ASIA-PACIFIC STOCK MARKETS
Asian markets were mostly lower on Monday with a strong yen and renewed European debt concerns hurting exporters in Tokyo, though the Shanghai market ended up despite negative comments by officials over the weekend.
The initial boost given to markets by global central banks appears to have faded. Now that the U.S. Federal Reserve, the European Central Bank, and the Bank of Japan have all introduced measures to help their respective economies, investors are looking elsewhere for new cues.
In Asia, China remained a concern. Over the weekend, a senior advisor to the People's Bank of China said that there are no signs of a rebound in the local economy, while a senior housing official said that the country plans to continue implementing strict property controls.
Uncertainty over the leadership transition, expected to take place in October, and the ongoing island dispute with Japan, are also both weighing on sentiment.
The Hang Seng Index was down 0.2% at 20694.70, but reversing earlier losses due to the strong performances of local developers, which continued to outperform on expectations that housing prices could continue to rise due to quantitative easing increasing liquidity.
New World Development was up 1.1%, while Sun Hung Kai Properties added 1.3%. Chinese property developers were down in Hong Kong - such as China Overseas Land & Investment, which fell 1.1%.
The Shanghai Composite bounced back 0.3% to 2033.19, recovering slightly from last week's 4.6% slide. The persistent strength of the yen weighed on Japan's Nikkei Stock Average, which ended 0.5% lower at 9069.29, hurting exporters such as Canon and Sony, which were down 3.9% and 2.9% respectively. Steel companies were also sold heavily, with Nippon Steel down 3.6% and Kobe Steel 2.9% lower.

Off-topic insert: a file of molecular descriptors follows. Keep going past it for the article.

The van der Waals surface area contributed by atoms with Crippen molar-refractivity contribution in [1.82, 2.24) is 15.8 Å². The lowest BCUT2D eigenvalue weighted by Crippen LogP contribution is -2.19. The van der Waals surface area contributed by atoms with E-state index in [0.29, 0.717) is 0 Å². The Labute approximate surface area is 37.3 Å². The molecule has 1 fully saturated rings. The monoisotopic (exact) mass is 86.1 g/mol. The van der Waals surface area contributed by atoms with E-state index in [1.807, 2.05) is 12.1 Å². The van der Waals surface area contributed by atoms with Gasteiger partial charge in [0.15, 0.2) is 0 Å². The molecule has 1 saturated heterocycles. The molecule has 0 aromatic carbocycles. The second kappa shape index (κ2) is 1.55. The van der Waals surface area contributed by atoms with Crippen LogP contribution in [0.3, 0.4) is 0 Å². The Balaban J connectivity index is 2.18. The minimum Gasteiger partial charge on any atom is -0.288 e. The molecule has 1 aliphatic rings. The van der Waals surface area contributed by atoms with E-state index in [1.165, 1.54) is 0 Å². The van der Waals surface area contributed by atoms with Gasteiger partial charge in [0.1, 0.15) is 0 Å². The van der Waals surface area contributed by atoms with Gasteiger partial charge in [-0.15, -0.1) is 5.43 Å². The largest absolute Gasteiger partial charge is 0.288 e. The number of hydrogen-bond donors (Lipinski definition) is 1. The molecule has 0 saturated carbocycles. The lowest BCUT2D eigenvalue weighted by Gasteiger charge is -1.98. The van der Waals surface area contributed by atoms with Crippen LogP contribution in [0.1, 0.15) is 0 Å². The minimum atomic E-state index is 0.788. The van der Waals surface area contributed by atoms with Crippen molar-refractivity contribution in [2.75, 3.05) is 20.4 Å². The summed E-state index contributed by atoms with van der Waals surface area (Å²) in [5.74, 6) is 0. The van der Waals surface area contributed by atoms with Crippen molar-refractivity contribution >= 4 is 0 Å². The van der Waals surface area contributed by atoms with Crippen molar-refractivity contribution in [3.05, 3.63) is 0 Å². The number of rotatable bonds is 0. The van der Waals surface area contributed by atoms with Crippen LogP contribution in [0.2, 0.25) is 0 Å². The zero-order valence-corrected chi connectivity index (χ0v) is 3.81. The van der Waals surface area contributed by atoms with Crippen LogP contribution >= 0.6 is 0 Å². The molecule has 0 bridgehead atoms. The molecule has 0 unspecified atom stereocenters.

Also in Tokyo, Renesas Electronics soared 31.3% after news emerged that several major Japanese manufacturers have teamed up with a government investment fund to invest in the troubled electronics company. South Korea's Kospi Composite was up less than 0.1% at 2003.44.
Base metals closed in the red on the London Metal Exchange Monday, weighed down by fresh concerns over economic growth and a stronger dollar. At the close of open outcry trading, the LME's flagship three-month copper contract traded at $8,183 a metric ton, down 1.2% on the day.
The red metal earlier fell as low as $8,150/ton, down 1.6% on the previous session. Oil futures retreated on Monday after several reports underscored sputtering economic growth in some of the world's biggest oil consumers, raising fresh concerns about demand.
Light, sweet crude for November delivery settled 96 cents, or 1%, lower, to $91.93 a barrel on the New York Mercantile Exchange. Brent crude on the ICE futures exchange settled $1.61, or 1.4%, lower to $109.81 a barrel.
Gold futures sold off on Monday, as a stronger dollar and profit-taking after recent highs took a toll on metals and other commodities futures. The broader metals complex tracked gold lower, with palladium among the top losers, off nearly 4%.
Despite the daily losses, however, metals and particularly gold are far from having lost their allure. Gold for December delivery declined $13.40, or 0.8%, to end at $1,764.60 an ounce on the Comex division of the New York Mercantile Exchange.